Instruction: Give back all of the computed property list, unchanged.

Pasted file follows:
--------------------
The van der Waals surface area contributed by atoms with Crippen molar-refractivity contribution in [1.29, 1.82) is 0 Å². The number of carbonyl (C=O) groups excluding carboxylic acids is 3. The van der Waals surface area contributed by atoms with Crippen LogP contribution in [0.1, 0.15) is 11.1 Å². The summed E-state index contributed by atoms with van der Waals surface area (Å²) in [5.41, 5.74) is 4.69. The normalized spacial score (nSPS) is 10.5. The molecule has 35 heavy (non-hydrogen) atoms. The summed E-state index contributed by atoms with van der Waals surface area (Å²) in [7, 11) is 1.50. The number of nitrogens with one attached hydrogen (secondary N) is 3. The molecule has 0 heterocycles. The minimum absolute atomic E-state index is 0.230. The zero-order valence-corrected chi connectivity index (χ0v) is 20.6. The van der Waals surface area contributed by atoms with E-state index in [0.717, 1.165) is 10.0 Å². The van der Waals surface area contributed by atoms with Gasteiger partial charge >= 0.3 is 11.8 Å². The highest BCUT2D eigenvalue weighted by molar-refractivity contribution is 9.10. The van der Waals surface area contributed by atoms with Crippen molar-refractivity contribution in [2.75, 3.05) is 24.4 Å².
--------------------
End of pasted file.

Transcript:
The van der Waals surface area contributed by atoms with Crippen molar-refractivity contribution in [1.29, 1.82) is 0 Å². The number of carbonyl (C=O) groups excluding carboxylic acids is 3. The van der Waals surface area contributed by atoms with Crippen LogP contribution in [0.1, 0.15) is 11.1 Å². The summed E-state index contributed by atoms with van der Waals surface area (Å²) in [5.41, 5.74) is 4.69. The normalized spacial score (nSPS) is 10.5. The molecule has 35 heavy (non-hydrogen) atoms. The summed E-state index contributed by atoms with van der Waals surface area (Å²) in [7, 11) is 1.50. The number of nitrogens with one attached hydrogen (secondary N) is 3. The molecule has 0 heterocycles. The minimum absolute atomic E-state index is 0.230. The zero-order valence-corrected chi connectivity index (χ0v) is 20.6. The van der Waals surface area contributed by atoms with E-state index in [0.717, 1.165) is 10.0 Å². The van der Waals surface area contributed by atoms with Gasteiger partial charge >= 0.3 is 11.8 Å². The highest BCUT2D eigenvalue weighted by molar-refractivity contribution is 9.10. The van der Waals surface area contributed by atoms with Crippen molar-refractivity contribution in [2.75, 3.05) is 24.4 Å².